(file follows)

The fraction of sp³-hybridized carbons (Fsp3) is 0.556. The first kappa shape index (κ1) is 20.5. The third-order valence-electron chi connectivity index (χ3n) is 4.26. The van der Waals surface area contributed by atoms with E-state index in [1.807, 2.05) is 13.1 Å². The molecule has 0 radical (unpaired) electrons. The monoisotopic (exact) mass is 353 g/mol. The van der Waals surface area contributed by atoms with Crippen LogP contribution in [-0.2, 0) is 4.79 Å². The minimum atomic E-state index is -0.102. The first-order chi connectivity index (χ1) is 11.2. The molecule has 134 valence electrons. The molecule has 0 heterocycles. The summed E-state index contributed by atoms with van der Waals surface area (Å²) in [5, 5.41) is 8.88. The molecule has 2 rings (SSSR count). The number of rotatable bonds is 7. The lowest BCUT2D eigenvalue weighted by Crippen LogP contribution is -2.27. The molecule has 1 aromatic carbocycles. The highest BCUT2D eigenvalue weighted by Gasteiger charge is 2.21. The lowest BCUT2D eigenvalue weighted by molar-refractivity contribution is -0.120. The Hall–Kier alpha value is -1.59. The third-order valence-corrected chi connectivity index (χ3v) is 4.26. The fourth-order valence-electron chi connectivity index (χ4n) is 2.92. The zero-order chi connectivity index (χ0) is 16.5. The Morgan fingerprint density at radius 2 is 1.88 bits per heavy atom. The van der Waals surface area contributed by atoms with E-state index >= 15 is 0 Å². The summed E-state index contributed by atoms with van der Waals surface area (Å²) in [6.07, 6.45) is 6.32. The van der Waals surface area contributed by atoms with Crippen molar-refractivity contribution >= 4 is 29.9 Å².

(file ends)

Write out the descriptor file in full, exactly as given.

The fraction of sp³-hybridized carbons (Fsp3) is 0.556. The first kappa shape index (κ1) is 20.5. The third-order valence-electron chi connectivity index (χ3n) is 4.26. The van der Waals surface area contributed by atoms with E-state index in [1.807, 2.05) is 13.1 Å². The molecule has 0 radical (unpaired) electrons. The monoisotopic (exact) mass is 353 g/mol. The van der Waals surface area contributed by atoms with Crippen LogP contribution in [-0.2, 0) is 4.79 Å². The minimum atomic E-state index is -0.102. The first-order chi connectivity index (χ1) is 11.2. The molecule has 134 valence electrons. The molecule has 0 heterocycles. The summed E-state index contributed by atoms with van der Waals surface area (Å²) in [5, 5.41) is 8.88. The molecule has 2 rings (SSSR count). The number of rotatable bonds is 7. The lowest BCUT2D eigenvalue weighted by Crippen LogP contribution is -2.27. The molecule has 1 aromatic carbocycles. The highest BCUT2D eigenvalue weighted by Gasteiger charge is 2.21. The lowest BCUT2D eigenvalue weighted by molar-refractivity contribution is -0.120. The Hall–Kier alpha value is -1.59. The third-order valence-corrected chi connectivity index (χ3v) is 4.26. The fourth-order valence-electron chi connectivity index (χ4n) is 2.92. The zero-order chi connectivity index (χ0) is 16.5. The Morgan fingerprint density at radius 2 is 1.88 bits per heavy atom. The van der Waals surface area contributed by atoms with E-state index >= 15 is 0 Å². The summed E-state index contributed by atoms with van der Waals surface area (Å²) in [6.07, 6.45) is 6.32. The van der Waals surface area contributed by atoms with Crippen molar-refractivity contribution >= 4 is 29.9 Å².